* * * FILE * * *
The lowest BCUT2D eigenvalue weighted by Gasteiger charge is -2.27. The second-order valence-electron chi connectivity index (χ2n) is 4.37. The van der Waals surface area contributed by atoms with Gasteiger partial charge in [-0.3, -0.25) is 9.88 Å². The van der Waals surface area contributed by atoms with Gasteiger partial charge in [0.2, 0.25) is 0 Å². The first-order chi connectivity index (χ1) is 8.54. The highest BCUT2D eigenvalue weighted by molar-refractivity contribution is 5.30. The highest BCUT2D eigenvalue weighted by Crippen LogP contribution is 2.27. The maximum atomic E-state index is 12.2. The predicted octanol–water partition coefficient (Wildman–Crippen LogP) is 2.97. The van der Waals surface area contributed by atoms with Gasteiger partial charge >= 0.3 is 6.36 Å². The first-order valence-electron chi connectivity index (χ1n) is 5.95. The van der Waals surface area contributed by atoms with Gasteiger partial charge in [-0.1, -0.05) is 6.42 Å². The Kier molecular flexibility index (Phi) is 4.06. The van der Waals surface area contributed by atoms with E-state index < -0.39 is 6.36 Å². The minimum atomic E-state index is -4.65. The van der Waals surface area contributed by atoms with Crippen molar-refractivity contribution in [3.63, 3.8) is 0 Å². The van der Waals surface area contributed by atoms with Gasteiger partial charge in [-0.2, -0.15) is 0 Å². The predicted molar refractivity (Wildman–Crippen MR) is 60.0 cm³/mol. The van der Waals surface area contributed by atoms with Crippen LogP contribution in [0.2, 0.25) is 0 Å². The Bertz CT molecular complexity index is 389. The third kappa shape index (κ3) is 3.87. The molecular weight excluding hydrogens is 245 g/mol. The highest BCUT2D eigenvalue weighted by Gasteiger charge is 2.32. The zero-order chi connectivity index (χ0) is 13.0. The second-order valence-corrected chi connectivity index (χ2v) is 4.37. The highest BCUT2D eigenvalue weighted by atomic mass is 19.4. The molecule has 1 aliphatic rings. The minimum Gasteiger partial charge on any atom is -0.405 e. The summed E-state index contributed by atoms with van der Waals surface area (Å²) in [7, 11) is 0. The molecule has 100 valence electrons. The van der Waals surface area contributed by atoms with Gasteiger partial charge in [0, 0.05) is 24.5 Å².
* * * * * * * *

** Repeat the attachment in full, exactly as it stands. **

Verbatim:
The lowest BCUT2D eigenvalue weighted by Gasteiger charge is -2.27. The second-order valence-electron chi connectivity index (χ2n) is 4.37. The van der Waals surface area contributed by atoms with Gasteiger partial charge in [-0.3, -0.25) is 9.88 Å². The van der Waals surface area contributed by atoms with Gasteiger partial charge in [0.2, 0.25) is 0 Å². The first-order chi connectivity index (χ1) is 8.54. The highest BCUT2D eigenvalue weighted by molar-refractivity contribution is 5.30. The highest BCUT2D eigenvalue weighted by Crippen LogP contribution is 2.27. The maximum atomic E-state index is 12.2. The predicted octanol–water partition coefficient (Wildman–Crippen LogP) is 2.97. The van der Waals surface area contributed by atoms with Gasteiger partial charge >= 0.3 is 6.36 Å². The first-order valence-electron chi connectivity index (χ1n) is 5.95. The van der Waals surface area contributed by atoms with Gasteiger partial charge in [-0.1, -0.05) is 6.42 Å². The Kier molecular flexibility index (Phi) is 4.06. The van der Waals surface area contributed by atoms with E-state index < -0.39 is 6.36 Å². The minimum atomic E-state index is -4.65. The van der Waals surface area contributed by atoms with Crippen molar-refractivity contribution in [3.63, 3.8) is 0 Å². The van der Waals surface area contributed by atoms with Gasteiger partial charge in [-0.2, -0.15) is 0 Å². The predicted molar refractivity (Wildman–Crippen MR) is 60.0 cm³/mol. The van der Waals surface area contributed by atoms with Crippen LogP contribution in [0.2, 0.25) is 0 Å². The Bertz CT molecular complexity index is 389. The third kappa shape index (κ3) is 3.87. The molecular weight excluding hydrogens is 245 g/mol. The highest BCUT2D eigenvalue weighted by Gasteiger charge is 2.32. The zero-order chi connectivity index (χ0) is 13.0. The second-order valence-corrected chi connectivity index (χ2v) is 4.37. The highest BCUT2D eigenvalue weighted by atomic mass is 19.4. The molecule has 1 aliphatic rings. The minimum Gasteiger partial charge on any atom is -0.405 e. The summed E-state index contributed by atoms with van der Waals surface area (Å²) in [7, 11) is 0. The molecule has 100 valence electrons. The van der Waals surface area contributed by atoms with Gasteiger partial charge in [0, 0.05) is 24.5 Å².